## Definition and basic properties of Bezout domains

An integral domain is called a *Bezout domain* if every ideal generated by two elements is principal.

- Prove that an integral domain is a Bezout domain if and only if every pair of elements has a greatest common divisor such that, for some , .
- Prove that every finitely generated ideal in a Bezout domain is principal.
- Let be a Bezout domain, and let denote the field of fractions of . Prove that every element of can be written in the form where and are relatively prime. (That is, 1 is a greatest common divisor of and .)

- Let be an integral domain.
Suppose first that is a Bezout domain, and let . Now for some . Note in particular that we have for some , and that and . Suppose now that and . Then , and hence . Thus , and in fact is a greatest common divisor of and .

Conversely, suppose that every pair of elements has a greatest common divisor such that for some . Certainly then , so that . Now let , with . we have and , so that ; then , and we have . Hence is a Bezout domain.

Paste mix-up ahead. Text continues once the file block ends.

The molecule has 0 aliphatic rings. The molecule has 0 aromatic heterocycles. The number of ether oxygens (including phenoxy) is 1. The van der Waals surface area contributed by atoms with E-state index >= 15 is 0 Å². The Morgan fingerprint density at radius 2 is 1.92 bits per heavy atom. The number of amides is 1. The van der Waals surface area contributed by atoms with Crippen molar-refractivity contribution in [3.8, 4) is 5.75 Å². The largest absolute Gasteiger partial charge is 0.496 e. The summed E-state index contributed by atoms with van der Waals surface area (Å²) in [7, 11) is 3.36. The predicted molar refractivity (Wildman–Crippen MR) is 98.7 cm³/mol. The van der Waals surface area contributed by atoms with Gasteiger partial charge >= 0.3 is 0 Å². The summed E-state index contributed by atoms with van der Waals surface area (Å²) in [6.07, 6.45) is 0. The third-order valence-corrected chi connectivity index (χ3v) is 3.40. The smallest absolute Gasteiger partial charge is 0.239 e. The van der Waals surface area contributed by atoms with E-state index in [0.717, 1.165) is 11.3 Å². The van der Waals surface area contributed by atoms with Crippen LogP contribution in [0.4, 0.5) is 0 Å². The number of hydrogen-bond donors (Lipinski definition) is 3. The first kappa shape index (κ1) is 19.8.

- We proceed by induction on the cardinality of a (finite) generating set . For the base case , certainly is principal. Suppose now that for some , for all sets of cardinality , is principal. Let be a set of cardinality . Then , since is a Bezout domain. Thus by induction, every finitely generated ideal in a Bezout domain is principal.
- Let . We have , where is the greatest common divisor of and . If , then by part 1 above, , a contradiction. So we can assume that . We can then write , so that . By this previous exercise, and are relatively prime. (That is, a greatest common divisor is 1.) Finally, note that .

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